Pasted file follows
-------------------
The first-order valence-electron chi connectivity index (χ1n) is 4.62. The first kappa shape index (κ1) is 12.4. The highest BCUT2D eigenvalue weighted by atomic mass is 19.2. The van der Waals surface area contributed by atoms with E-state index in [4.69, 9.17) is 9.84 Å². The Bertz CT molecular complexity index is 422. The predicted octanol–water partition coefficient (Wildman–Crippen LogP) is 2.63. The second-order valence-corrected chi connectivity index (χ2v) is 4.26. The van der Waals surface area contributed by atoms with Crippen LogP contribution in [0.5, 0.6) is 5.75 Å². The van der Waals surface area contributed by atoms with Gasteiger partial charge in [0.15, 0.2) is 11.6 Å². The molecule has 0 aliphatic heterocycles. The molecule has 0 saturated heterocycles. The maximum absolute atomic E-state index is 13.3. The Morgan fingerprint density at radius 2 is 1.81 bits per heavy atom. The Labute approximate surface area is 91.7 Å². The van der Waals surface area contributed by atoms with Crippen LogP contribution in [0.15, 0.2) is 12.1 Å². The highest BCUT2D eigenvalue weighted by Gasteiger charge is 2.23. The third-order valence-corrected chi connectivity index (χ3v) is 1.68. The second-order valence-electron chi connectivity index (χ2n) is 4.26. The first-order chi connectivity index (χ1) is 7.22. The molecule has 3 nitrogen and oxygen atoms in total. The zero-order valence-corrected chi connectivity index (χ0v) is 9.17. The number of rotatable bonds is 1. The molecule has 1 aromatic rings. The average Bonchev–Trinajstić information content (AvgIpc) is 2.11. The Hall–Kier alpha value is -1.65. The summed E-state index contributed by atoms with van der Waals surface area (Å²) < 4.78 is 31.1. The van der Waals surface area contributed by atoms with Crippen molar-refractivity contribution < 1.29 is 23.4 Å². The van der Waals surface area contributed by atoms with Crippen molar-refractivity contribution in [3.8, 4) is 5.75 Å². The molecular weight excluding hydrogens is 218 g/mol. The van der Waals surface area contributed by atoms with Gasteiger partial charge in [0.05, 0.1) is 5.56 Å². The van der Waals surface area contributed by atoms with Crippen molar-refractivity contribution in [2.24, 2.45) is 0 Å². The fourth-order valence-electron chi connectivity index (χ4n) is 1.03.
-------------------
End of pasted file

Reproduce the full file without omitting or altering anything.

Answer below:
The first-order valence-electron chi connectivity index (χ1n) is 4.62. The first kappa shape index (κ1) is 12.4. The highest BCUT2D eigenvalue weighted by atomic mass is 19.2. The van der Waals surface area contributed by atoms with E-state index in [4.69, 9.17) is 9.84 Å². The Bertz CT molecular complexity index is 422. The predicted octanol–water partition coefficient (Wildman–Crippen LogP) is 2.63. The second-order valence-corrected chi connectivity index (χ2v) is 4.26. The van der Waals surface area contributed by atoms with Crippen LogP contribution in [0.5, 0.6) is 5.75 Å². The van der Waals surface area contributed by atoms with Gasteiger partial charge in [0.15, 0.2) is 11.6 Å². The molecule has 0 aliphatic heterocycles. The molecule has 0 saturated heterocycles. The maximum absolute atomic E-state index is 13.3. The Morgan fingerprint density at radius 2 is 1.81 bits per heavy atom. The Labute approximate surface area is 91.7 Å². The van der Waals surface area contributed by atoms with Crippen LogP contribution in [0.15, 0.2) is 12.1 Å². The highest BCUT2D eigenvalue weighted by Gasteiger charge is 2.23. The third-order valence-corrected chi connectivity index (χ3v) is 1.68. The second-order valence-electron chi connectivity index (χ2n) is 4.26. The first-order chi connectivity index (χ1) is 7.22. The molecule has 3 nitrogen and oxygen atoms in total. The zero-order valence-corrected chi connectivity index (χ0v) is 9.17. The number of rotatable bonds is 1. The molecule has 1 aromatic rings. The average Bonchev–Trinajstić information content (AvgIpc) is 2.11. The Hall–Kier alpha value is -1.65. The summed E-state index contributed by atoms with van der Waals surface area (Å²) < 4.78 is 31.1. The van der Waals surface area contributed by atoms with Crippen molar-refractivity contribution < 1.29 is 23.4 Å². The van der Waals surface area contributed by atoms with Crippen molar-refractivity contribution in [3.8, 4) is 5.75 Å². The molecular weight excluding hydrogens is 218 g/mol. The van der Waals surface area contributed by atoms with Gasteiger partial charge in [0.05, 0.1) is 5.56 Å². The van der Waals surface area contributed by atoms with Crippen molar-refractivity contribution in [2.24, 2.45) is 0 Å². The fourth-order valence-electron chi connectivity index (χ4n) is 1.03.